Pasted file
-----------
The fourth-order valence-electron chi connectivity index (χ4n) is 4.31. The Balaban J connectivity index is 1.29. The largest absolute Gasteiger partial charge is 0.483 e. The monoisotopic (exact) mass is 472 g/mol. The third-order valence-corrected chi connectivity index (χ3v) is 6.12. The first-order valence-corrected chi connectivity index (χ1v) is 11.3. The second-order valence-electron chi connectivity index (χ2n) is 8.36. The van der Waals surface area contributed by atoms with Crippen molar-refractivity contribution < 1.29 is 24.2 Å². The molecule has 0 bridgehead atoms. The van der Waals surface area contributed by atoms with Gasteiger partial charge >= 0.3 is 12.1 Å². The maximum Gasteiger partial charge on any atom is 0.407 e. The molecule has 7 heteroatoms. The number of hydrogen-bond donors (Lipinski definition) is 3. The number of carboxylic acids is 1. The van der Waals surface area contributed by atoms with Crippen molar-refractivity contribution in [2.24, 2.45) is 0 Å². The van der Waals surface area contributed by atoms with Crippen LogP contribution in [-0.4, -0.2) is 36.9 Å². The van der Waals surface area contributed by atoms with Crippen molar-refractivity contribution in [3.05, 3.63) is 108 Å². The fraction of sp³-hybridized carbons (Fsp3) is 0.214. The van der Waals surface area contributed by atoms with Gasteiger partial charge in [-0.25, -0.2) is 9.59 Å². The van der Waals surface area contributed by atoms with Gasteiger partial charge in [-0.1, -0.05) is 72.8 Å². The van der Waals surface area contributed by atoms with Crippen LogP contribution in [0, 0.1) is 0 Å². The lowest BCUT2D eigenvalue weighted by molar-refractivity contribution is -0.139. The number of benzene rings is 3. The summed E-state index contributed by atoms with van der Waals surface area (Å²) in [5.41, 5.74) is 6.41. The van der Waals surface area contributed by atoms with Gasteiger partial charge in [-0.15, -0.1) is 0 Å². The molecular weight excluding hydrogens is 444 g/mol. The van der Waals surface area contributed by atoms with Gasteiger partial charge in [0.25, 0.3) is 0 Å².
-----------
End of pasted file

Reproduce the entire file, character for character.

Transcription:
The fourth-order valence-electron chi connectivity index (χ4n) is 4.31. The Balaban J connectivity index is 1.29. The largest absolute Gasteiger partial charge is 0.483 e. The monoisotopic (exact) mass is 472 g/mol. The third-order valence-corrected chi connectivity index (χ3v) is 6.12. The first-order valence-corrected chi connectivity index (χ1v) is 11.3. The second-order valence-electron chi connectivity index (χ2n) is 8.36. The van der Waals surface area contributed by atoms with Crippen molar-refractivity contribution < 1.29 is 24.2 Å². The molecule has 0 bridgehead atoms. The van der Waals surface area contributed by atoms with Gasteiger partial charge >= 0.3 is 12.1 Å². The maximum Gasteiger partial charge on any atom is 0.407 e. The molecule has 7 heteroatoms. The number of hydrogen-bond donors (Lipinski definition) is 3. The number of carboxylic acids is 1. The van der Waals surface area contributed by atoms with Crippen molar-refractivity contribution in [2.24, 2.45) is 0 Å². The van der Waals surface area contributed by atoms with Crippen LogP contribution in [-0.4, -0.2) is 36.9 Å². The van der Waals surface area contributed by atoms with Crippen molar-refractivity contribution in [3.05, 3.63) is 108 Å². The fraction of sp³-hybridized carbons (Fsp3) is 0.214. The van der Waals surface area contributed by atoms with Gasteiger partial charge in [-0.25, -0.2) is 9.59 Å². The van der Waals surface area contributed by atoms with Gasteiger partial charge in [-0.1, -0.05) is 72.8 Å². The van der Waals surface area contributed by atoms with Crippen LogP contribution in [0, 0.1) is 0 Å². The lowest BCUT2D eigenvalue weighted by molar-refractivity contribution is -0.139. The number of benzene rings is 3. The summed E-state index contributed by atoms with van der Waals surface area (Å²) in [5.41, 5.74) is 6.41. The van der Waals surface area contributed by atoms with Gasteiger partial charge in [-0.15, -0.1) is 0 Å². The molecular weight excluding hydrogens is 444 g/mol. The van der Waals surface area contributed by atoms with Gasteiger partial charge in [0.25, 0.3) is 0 Å².